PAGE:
China imposes lockdown on 3.5 million people
The southwestern Chinese border city of Baise has ordered its roughly 3.5 million residents to stay at home and avoid non-essential travel from Monday to combat a surge in local Covid-19 infections. Between 70 and 99 cases were recorded over the past three days, according to media reports.
The flare-up in Baise, located some 100km (62 miles) from the country’s border with Vietnam in the Guangxi region, came after the city discovered its first local case on Friday. City officials said a traveler who had come home for the week-long Lunar New Year holiday had tested positive, AFP reported.
On Sunday, Baise Vice-Mayor Gu Junyan announced “citywide traffic controls” with “personnel control strictly enforced and no unnecessary movement of people,” the agency noted. He added that vehicles and people would not, “in principle,” be permitted to enter or leave the city.
Gu stated that residents of certain neighborhoods in smaller rural cities and counties that fall under Baise’s jurisdiction have also been placed under strict home quarantine, while others are not allowed to leave their districts. Authorities told AFP that mass testing of residents is underway.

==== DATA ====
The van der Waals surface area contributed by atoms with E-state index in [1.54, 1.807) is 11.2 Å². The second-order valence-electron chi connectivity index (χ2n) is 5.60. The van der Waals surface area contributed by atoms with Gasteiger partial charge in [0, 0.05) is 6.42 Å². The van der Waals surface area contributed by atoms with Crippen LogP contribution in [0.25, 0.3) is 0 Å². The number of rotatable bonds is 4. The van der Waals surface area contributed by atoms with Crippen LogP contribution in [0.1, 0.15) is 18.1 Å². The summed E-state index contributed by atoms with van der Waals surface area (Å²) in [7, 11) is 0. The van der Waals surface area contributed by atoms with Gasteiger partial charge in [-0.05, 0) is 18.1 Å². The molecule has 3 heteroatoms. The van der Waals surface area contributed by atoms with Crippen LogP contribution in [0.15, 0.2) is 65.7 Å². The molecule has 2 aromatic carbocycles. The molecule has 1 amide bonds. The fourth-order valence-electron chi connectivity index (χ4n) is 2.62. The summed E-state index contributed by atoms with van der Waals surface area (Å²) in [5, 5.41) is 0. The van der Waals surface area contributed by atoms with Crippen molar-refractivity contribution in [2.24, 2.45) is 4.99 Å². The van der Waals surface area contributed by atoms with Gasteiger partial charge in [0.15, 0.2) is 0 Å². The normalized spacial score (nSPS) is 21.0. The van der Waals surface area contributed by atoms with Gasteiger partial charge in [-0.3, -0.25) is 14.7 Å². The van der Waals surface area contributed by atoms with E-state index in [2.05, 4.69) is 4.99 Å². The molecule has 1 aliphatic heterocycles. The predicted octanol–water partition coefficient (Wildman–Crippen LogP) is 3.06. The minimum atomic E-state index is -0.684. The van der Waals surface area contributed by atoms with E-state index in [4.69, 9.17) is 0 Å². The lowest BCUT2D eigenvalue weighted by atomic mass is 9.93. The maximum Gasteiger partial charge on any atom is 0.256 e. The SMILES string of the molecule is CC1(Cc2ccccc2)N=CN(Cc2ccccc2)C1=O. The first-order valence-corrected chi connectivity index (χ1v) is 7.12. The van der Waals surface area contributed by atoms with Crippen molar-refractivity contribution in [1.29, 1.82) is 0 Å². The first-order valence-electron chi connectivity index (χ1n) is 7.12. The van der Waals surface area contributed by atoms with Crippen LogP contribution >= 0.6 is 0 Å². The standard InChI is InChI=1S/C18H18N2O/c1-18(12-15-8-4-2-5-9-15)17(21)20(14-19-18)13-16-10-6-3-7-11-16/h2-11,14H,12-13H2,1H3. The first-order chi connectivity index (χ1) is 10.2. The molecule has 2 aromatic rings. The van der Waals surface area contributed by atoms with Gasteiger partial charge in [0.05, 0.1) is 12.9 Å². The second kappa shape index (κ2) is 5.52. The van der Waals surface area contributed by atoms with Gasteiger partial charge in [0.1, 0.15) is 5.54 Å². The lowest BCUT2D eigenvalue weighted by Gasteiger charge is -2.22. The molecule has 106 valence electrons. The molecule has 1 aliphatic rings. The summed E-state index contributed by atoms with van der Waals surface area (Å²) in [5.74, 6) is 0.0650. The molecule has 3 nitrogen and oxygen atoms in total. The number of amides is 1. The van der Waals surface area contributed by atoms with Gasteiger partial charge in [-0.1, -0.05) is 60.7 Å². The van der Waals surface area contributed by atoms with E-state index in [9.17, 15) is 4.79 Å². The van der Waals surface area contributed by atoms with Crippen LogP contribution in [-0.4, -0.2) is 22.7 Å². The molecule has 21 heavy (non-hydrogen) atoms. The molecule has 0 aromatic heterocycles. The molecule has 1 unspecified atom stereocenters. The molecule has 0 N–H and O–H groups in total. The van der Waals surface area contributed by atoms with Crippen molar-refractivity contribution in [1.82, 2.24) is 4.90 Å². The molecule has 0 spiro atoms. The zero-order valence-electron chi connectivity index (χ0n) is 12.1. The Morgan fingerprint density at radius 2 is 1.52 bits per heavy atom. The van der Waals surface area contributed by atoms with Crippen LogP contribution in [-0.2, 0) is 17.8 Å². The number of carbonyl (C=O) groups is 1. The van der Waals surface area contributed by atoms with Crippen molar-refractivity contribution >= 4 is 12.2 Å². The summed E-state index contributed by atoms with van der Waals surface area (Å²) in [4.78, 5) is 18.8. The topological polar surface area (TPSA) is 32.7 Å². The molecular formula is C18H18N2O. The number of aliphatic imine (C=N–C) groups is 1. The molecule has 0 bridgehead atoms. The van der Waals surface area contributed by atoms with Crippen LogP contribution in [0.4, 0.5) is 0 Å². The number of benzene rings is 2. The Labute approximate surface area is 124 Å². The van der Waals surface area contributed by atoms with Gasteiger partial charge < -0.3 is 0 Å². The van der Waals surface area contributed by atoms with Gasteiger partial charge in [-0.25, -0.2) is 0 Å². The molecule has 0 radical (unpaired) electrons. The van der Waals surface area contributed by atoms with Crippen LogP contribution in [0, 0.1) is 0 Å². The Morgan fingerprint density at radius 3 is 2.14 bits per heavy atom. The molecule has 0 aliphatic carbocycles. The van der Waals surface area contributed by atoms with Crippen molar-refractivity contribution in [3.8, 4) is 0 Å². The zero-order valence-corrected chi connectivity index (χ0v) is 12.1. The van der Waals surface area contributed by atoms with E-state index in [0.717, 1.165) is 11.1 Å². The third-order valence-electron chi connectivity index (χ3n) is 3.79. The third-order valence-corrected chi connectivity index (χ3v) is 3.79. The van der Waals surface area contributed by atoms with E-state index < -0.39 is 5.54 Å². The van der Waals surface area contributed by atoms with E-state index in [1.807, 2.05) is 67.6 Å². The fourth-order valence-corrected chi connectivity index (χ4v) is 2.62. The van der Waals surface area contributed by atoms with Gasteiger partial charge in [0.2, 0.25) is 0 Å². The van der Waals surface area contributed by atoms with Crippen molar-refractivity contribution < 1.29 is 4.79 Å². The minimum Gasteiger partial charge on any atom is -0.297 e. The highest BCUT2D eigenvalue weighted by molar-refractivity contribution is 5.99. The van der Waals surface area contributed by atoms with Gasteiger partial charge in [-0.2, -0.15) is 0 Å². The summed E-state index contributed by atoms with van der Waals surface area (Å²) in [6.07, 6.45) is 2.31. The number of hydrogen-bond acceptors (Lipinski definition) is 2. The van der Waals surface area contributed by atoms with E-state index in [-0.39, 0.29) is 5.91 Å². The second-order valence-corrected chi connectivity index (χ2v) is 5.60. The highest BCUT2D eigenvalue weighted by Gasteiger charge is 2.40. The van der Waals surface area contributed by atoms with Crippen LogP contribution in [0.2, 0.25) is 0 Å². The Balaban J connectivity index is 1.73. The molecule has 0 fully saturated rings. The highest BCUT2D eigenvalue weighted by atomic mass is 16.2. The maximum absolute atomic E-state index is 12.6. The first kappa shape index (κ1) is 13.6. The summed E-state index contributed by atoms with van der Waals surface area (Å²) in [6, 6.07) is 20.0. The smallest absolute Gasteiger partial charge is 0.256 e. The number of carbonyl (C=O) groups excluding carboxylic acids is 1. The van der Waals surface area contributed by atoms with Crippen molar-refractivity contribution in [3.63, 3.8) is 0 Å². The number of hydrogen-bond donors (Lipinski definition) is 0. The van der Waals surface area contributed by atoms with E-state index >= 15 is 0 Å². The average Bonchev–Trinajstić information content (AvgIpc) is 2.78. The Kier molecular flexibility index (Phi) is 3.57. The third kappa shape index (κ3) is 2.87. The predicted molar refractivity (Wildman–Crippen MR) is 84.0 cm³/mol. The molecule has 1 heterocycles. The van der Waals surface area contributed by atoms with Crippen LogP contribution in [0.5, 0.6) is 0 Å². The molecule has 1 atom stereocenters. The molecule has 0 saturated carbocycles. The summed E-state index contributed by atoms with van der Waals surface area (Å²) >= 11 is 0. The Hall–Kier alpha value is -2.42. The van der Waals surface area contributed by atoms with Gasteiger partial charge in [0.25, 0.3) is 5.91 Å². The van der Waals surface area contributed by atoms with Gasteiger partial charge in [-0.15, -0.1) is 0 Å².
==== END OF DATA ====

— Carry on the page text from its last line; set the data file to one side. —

According to Reuters, Pang Jun, deputy director of the regional health commission, told reporters that two individuals among the cases with confirmed symptoms were infected with the Omicron variant of coronavirus. Pang did not reveal what variants had infected the remaining people.
The lockdown follows national outbreak containment guidelines that include strict local lockdowns, mass testing, and contact-tracing apps to try and snuff out flare-ups as soon as cases are detected. The present effort comes amid the staging of the Winter Olympics, which run in Beijing until February 20, and the Chinese New Year holiday season.
Baise is the third city to be isolated in the past two months with authorities imposing similar measures in Xi’an, a northwestern city of 13 million people, in late December and Anyang, with five million people, in mid-January.
On Sunday, Wu Zunyou – a chief epidemiologist with the Chinese Center for Disease Control and Prevention – told the Global Times paper that the country would continue to use vaccines and “comprehensive measures” through its zero-tolerance policy to contain the pandemic.